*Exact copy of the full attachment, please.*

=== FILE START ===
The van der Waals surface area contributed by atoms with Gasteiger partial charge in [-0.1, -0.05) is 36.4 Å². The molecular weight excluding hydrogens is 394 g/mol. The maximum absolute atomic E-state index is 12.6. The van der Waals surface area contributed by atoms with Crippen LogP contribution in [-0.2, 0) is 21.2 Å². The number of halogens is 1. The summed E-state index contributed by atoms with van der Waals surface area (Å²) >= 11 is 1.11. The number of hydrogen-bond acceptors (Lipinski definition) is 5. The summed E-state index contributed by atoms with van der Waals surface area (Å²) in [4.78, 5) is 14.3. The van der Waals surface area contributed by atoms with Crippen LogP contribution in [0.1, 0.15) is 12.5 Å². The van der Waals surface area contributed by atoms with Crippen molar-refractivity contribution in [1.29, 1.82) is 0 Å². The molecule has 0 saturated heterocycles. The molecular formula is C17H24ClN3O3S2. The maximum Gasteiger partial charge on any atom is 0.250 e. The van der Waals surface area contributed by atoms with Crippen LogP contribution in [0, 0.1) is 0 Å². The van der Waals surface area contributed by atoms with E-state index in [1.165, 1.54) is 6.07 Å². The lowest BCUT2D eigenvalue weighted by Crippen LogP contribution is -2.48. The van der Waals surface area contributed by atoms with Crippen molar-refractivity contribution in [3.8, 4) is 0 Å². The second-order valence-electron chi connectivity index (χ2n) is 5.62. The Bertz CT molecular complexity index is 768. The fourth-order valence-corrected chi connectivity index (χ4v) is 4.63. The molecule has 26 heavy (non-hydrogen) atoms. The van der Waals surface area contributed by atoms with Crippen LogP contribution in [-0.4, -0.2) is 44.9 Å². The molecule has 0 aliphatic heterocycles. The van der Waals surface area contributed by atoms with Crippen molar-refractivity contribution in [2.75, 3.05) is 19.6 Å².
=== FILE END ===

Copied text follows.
The van der Waals surface area contributed by atoms with Gasteiger partial charge in [-0.1, -0.05) is 36.4 Å². The molecular weight excluding hydrogens is 394 g/mol. The maximum absolute atomic E-state index is 12.6. The van der Waals surface area contributed by atoms with Crippen LogP contribution in [-0.2, 0) is 21.2 Å². The number of halogens is 1. The summed E-state index contributed by atoms with van der Waals surface area (Å²) >= 11 is 1.11. The number of hydrogen-bond acceptors (Lipinski definition) is 5. The summed E-state index contributed by atoms with van der Waals surface area (Å²) in [4.78, 5) is 14.3. The van der Waals surface area contributed by atoms with Crippen LogP contribution in [0.1, 0.15) is 12.5 Å². The van der Waals surface area contributed by atoms with Crippen molar-refractivity contribution in [1.29, 1.82) is 0 Å². The molecule has 0 saturated heterocycles. The molecular formula is C17H24ClN3O3S2. The maximum Gasteiger partial charge on any atom is 0.250 e. The van der Waals surface area contributed by atoms with Crippen LogP contribution in [0, 0.1) is 0 Å². The van der Waals surface area contributed by atoms with E-state index in [1.165, 1.54) is 6.07 Å². The lowest BCUT2D eigenvalue weighted by Crippen LogP contribution is -2.48. The van der Waals surface area contributed by atoms with Crippen molar-refractivity contribution in [3.8, 4) is 0 Å². The second-order valence-electron chi connectivity index (χ2n) is 5.62. The Bertz CT molecular complexity index is 768. The fourth-order valence-corrected chi connectivity index (χ4v) is 4.63. The molecule has 26 heavy (non-hydrogen) atoms. The van der Waals surface area contributed by atoms with Crippen LogP contribution in [-0.4, -0.2) is 44.9 Å². The molecule has 0 aliphatic heterocycles. The van der Waals surface area contributed by atoms with Crippen molar-refractivity contribution in [2.75, 3.05) is 19.6 Å².